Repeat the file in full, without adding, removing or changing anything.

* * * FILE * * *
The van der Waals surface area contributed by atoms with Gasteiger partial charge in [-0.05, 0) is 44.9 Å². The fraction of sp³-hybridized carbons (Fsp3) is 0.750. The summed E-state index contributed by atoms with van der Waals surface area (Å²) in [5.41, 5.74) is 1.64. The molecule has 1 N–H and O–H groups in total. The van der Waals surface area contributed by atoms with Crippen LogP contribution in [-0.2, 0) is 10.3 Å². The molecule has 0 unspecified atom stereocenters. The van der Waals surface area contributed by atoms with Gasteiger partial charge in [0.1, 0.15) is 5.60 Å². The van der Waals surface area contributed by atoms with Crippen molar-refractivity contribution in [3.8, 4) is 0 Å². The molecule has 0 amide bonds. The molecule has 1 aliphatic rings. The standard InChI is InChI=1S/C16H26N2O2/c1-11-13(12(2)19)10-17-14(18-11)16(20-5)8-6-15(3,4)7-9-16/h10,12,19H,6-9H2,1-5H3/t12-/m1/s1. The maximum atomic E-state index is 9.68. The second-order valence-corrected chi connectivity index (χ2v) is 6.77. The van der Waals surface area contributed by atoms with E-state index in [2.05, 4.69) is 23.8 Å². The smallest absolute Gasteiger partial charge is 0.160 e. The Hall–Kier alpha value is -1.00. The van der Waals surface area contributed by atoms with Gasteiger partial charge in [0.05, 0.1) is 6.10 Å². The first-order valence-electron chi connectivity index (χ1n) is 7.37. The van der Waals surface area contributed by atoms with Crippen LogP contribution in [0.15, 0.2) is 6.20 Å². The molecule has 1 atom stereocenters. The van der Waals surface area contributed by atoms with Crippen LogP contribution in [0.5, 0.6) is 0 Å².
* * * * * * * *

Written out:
The van der Waals surface area contributed by atoms with Gasteiger partial charge in [-0.05, 0) is 44.9 Å². The fraction of sp³-hybridized carbons (Fsp3) is 0.750. The summed E-state index contributed by atoms with van der Waals surface area (Å²) in [5.41, 5.74) is 1.64. The molecule has 1 N–H and O–H groups in total. The van der Waals surface area contributed by atoms with Crippen LogP contribution in [-0.2, 0) is 10.3 Å². The molecule has 0 unspecified atom stereocenters. The van der Waals surface area contributed by atoms with Gasteiger partial charge in [0.1, 0.15) is 5.60 Å². The van der Waals surface area contributed by atoms with Crippen molar-refractivity contribution in [3.8, 4) is 0 Å². The molecule has 0 amide bonds. The molecule has 1 aliphatic rings. The standard InChI is InChI=1S/C16H26N2O2/c1-11-13(12(2)19)10-17-14(18-11)16(20-5)8-6-15(3,4)7-9-16/h10,12,19H,6-9H2,1-5H3/t12-/m1/s1. The maximum atomic E-state index is 9.68. The second-order valence-corrected chi connectivity index (χ2v) is 6.77. The van der Waals surface area contributed by atoms with E-state index in [2.05, 4.69) is 23.8 Å². The smallest absolute Gasteiger partial charge is 0.160 e. The Hall–Kier alpha value is -1.00. The van der Waals surface area contributed by atoms with Gasteiger partial charge in [0.05, 0.1) is 6.10 Å². The first-order valence-electron chi connectivity index (χ1n) is 7.37. The van der Waals surface area contributed by atoms with Crippen LogP contribution in [0.15, 0.2) is 6.20 Å². The molecule has 1 atom stereocenters. The van der Waals surface area contributed by atoms with Crippen LogP contribution in [0.5, 0.6) is 0 Å².